“10 Years From Now I Will be in Outer Space Doing the Same Thing”

How brilliant it is to turn your passion into a career. We all dream about having a job doing what we love but most of the time it is not the case. As a music lover I’d always hoped to be in a band though I don’t play any instruments and, to be honest, I really am a horrible singer.

Though I can never become a musician, I tend to meet artistic people who have a great passion in music. Just recently I got to know someone who owns a recording business in downtown Manhattan. I am curious about what kind of magic can be triggered when artist meets entrepreneur so I went ahead to interview him in his recording studio on West 29th street.

Redford owns four of these guitars the rest comes from his team member and community friends

Redford owns four of these guitars the rest comes from his team member and community friends–photo credit: Ning Zhou

Redford Reid Studios is located on the 11th floor in one of those sky-high buildings in Manhattan. There is no sign, no poster, nothing that tells you inside this normal or even ugly looking building there is an awesome-looking recording studio.

“When people enter this door, I want them to feel like they are in a different world,“ says Adam Redford Parker, the founder of Redford Reid Studios (RRS), while closing the door behind him.

Originally from St. Louis, Missouri, Redford moved to New York in 2002 to pursue his passion in music. Redford started playing guitar when he was 13 or 14. “Music reminds me I have a soul, it has healing powers,” Redford said. Redford has been in many different bands ever since 2001 and a server car accident happened last year put him in hospitalization, which made him have to quit from the band.  However, Redford’s love for music didn’t stop there. The car accident was actually a catalyst that made Redford muscled his way into recording business.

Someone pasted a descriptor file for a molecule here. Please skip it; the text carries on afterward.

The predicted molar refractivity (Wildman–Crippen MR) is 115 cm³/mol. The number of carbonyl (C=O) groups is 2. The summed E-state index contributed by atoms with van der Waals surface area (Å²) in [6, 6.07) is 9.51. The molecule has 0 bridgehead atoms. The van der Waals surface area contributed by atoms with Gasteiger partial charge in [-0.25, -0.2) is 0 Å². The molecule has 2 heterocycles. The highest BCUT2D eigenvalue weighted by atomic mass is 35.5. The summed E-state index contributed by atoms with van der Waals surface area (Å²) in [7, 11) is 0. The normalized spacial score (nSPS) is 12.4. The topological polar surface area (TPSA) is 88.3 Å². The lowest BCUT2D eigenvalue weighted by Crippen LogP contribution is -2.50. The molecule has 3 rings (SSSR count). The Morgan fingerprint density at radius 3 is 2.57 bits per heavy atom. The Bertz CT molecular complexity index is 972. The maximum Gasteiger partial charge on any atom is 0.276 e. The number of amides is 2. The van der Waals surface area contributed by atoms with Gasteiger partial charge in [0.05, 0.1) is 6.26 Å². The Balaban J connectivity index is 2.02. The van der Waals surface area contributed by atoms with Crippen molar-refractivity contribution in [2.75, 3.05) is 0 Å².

The front door with painted matrix on it

The front door with painted matrix on it–photo credit: Ning Zhou

Back in 2007 Redford started his first rehearsing business for New York City bands. Starting in 2011 Redford branched his business into preproduction field, in which he and his team members help write and record songs. When talking about his studio Redford is very proud of this piece of arts. “It’s the vibe of this place that attracts people to come here. It’s professional, youthful, relaxed, and humble,” Redford said, “the vibe and the people here is what makes us different from other recording studios.”

Redford is dedicated to helping serious and professional artists who want to maintain their own artistic integrity and make a name for themselves. “We want ambitious people who want to push the boundaries of music,“ Redford said.

The marketing strategy for RRS can be concluded in just three words: word of mouth. Although RRS throws studio parties to get people come to network it is the passing words that help Redford Reid Studios earn a good reputation and bring in the business. “Keep it simple is very important,“ Redford said.

Redford told me that he would love to have the studio as long as possible and in five or ten years “I will be in outer space recording music if sounds travels in space with the advancement of technology,” Redford said. He looks forwards to the reincarnation of his studio in five to ten years but still it will have the same business model. “Audiences may or may not change but we will still be doing the same business with same passion,“ Redford said.

The control room

The control room–photo credit: Ning Zhou

Some advice Redford gave to people in their 20s and who want to become entrepreneurs is to think about what you spend most of your free time doing, ask yourself what you really like, and be passionate about the business you are involved with.

“Remember, at the end of each mountain you climb there is always a bigger mountain. The questions won’t get smaller or easier, however, the climbing will get more and more rewarding.“ Redford said.